With the shoulder season now in full swing and storm systems in the tropics remaining largely unorganized, the softness in natural gas futures last week spilled over into Monday’s action as the November contract recorded a low of $3.686 before closing out the regular session at $3.727, down 7 cents from Friday’s finish.

The $3.686 low was the lowest a prompt-month contract has traded since Aug. 27, when a 12-month low was carved out at $3.610.

Citi Futures Perspective analyst Tim Evans noted that the week began once again on a negative note, which he ties to lackluster demand. “The natural gas market is starting off another week on the defensive, with some colder-than-normal current temperatures sparking some heating demand in the Northeast, but the mid-October readings expected to average near normal, and bearish relative to some October 2009 cold,” he said. “The tropics remain fairly quiet, and while there is still risk of a late season hurricane, the market seems willing to assume that any storms will miss the producing areas in the northern Gulf of Mexico, or that there would be time to buy later once a specific storm threat emerges.”

Analysts see no immediate cure for the current price malaise. “Natural gas continues to be the whipping boy for the commodity bears. On a fundamental basis the gas market is unlikely to get out of the woodshed any time soon,” said Mike DeVooght, president of DEVO Capital, a Colorado-based trading and risk management firm.

According to DeVooght, the negative fundamental outlook is still very much in place. “It has been our thought over the past few weeks that the gas market was ripe for some type of short-covering rally. We still feel that is a good possibility. But this [last] week was rather disappointing for the bulls (or for those of us that have been looking for a short-covering rally). When you see strong alternative products, rising commodities in general and firm equity markets and natural gas cannot even hold its own, you have to be concerned if you are exposed and if the gas market moves lower. It seems like the gas market has to go lower before it’s going to get better,” he said.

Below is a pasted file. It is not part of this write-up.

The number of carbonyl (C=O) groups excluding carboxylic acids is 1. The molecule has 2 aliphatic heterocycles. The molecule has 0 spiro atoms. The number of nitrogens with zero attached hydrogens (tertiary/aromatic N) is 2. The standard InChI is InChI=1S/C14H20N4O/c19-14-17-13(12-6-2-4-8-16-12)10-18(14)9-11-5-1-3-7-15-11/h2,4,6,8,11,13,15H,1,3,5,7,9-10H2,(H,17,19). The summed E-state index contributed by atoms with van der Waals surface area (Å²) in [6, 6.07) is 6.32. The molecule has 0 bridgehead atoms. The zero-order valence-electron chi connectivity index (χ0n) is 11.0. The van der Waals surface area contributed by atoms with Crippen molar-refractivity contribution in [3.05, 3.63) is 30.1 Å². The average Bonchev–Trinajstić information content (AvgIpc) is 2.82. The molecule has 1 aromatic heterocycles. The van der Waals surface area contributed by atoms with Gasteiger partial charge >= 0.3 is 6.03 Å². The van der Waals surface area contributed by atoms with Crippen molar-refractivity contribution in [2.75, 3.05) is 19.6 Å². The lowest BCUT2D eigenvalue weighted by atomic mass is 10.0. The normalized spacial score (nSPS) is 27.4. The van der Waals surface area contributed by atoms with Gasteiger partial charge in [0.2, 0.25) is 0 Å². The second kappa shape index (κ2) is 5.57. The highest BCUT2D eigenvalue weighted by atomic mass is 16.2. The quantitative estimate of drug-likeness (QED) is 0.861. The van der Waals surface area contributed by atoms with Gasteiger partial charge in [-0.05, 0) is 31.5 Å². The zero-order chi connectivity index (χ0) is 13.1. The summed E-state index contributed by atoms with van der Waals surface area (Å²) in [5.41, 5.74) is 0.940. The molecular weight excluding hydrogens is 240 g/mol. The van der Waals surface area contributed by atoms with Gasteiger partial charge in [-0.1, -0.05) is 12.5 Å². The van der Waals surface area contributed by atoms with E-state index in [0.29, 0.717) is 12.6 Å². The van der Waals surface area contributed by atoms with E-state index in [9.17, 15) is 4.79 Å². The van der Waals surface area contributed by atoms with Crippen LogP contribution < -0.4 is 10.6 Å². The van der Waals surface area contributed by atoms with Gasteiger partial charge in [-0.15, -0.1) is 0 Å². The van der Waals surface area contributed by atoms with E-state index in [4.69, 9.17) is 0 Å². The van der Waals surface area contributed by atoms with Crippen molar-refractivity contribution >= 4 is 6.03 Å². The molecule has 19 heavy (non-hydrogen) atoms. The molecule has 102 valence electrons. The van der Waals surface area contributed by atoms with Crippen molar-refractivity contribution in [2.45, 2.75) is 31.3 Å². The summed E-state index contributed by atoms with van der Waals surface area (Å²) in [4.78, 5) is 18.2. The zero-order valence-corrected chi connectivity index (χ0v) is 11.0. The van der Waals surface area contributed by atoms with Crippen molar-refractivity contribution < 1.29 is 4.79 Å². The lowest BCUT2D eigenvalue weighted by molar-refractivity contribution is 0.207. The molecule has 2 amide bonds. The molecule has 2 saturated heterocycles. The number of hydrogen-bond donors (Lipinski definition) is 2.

“On a trading basis, we are going to continue to hold our short producer collar. We are hoping for some type of fall, short-covering rally to give us an opportunity to add to our short hedges.” DeVooght currently advises traders and end-users to stand aside. For producers he advises holding the remainder of a 12-month collar consisting of a $5.50 put offset with the sale of a $7.50 call that was initiated in December 2009.

In a curious development directional traders at the New York Mercantile Exchange increased their short holdings for the week ended Sept. 28, but at IntercontinentalExchange traders exited short holdings by more than 2:1 compared to long positions. The Commodity Futures Trading Commission in its weekly Commitments of Traders report showed that at IntercontinentalExchange long futures and options (2,500 MMBtu) fell by 12,956 to 318,746 and short contracts dropped a hefty 29,042 to 72,737. At the New York Mercantile Exchange long futures and options (10,000 MMBtu) fell by 6,454 to 133,731 and short holdings rose by 13,055 to 230,156. When adjusted for contract size, longs at both exchanges fell 9,693 and shorts rose 5,794. For the five trading days ended Sept. 28, November futures fell 11.6 cents to $3.951.

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